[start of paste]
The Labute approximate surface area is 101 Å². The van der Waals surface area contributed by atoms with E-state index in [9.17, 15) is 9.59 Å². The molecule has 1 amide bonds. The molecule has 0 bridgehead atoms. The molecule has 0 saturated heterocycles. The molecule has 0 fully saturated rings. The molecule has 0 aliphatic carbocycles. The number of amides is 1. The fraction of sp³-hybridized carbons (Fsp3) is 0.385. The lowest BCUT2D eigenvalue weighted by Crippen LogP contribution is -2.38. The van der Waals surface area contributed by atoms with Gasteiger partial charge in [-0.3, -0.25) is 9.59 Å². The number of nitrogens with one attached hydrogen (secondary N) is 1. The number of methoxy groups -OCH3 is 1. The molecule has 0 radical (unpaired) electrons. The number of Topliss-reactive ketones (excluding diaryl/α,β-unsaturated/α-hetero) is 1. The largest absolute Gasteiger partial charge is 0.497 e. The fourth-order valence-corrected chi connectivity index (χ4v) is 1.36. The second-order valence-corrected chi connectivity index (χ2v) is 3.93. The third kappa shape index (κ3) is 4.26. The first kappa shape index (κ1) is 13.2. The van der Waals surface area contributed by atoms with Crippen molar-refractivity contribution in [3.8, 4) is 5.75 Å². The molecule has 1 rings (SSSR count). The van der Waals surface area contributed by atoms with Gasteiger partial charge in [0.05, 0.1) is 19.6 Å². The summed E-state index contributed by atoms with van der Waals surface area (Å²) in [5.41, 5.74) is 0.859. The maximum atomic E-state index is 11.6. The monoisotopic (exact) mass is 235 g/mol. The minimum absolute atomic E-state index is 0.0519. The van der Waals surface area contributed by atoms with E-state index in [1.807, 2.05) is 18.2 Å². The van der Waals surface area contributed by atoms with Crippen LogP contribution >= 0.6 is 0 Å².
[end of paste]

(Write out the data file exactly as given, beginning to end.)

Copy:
The Labute approximate surface area is 101 Å². The van der Waals surface area contributed by atoms with E-state index in [9.17, 15) is 9.59 Å². The molecule has 1 amide bonds. The molecule has 0 bridgehead atoms. The molecule has 0 saturated heterocycles. The molecule has 0 fully saturated rings. The molecule has 0 aliphatic carbocycles. The number of amides is 1. The fraction of sp³-hybridized carbons (Fsp3) is 0.385. The lowest BCUT2D eigenvalue weighted by Crippen LogP contribution is -2.38. The van der Waals surface area contributed by atoms with Gasteiger partial charge in [-0.3, -0.25) is 9.59 Å². The number of nitrogens with one attached hydrogen (secondary N) is 1. The number of methoxy groups -OCH3 is 1. The molecule has 0 radical (unpaired) electrons. The number of Topliss-reactive ketones (excluding diaryl/α,β-unsaturated/α-hetero) is 1. The largest absolute Gasteiger partial charge is 0.497 e. The fourth-order valence-corrected chi connectivity index (χ4v) is 1.36. The second-order valence-corrected chi connectivity index (χ2v) is 3.93. The third kappa shape index (κ3) is 4.26. The first kappa shape index (κ1) is 13.2. The van der Waals surface area contributed by atoms with Crippen molar-refractivity contribution in [3.8, 4) is 5.75 Å². The molecule has 1 rings (SSSR count). The van der Waals surface area contributed by atoms with Gasteiger partial charge in [0.05, 0.1) is 19.6 Å². The summed E-state index contributed by atoms with van der Waals surface area (Å²) in [5.41, 5.74) is 0.859. The maximum atomic E-state index is 11.6. The monoisotopic (exact) mass is 235 g/mol. The minimum absolute atomic E-state index is 0.0519. The van der Waals surface area contributed by atoms with E-state index in [1.807, 2.05) is 18.2 Å². The van der Waals surface area contributed by atoms with Crippen LogP contribution >= 0.6 is 0 Å².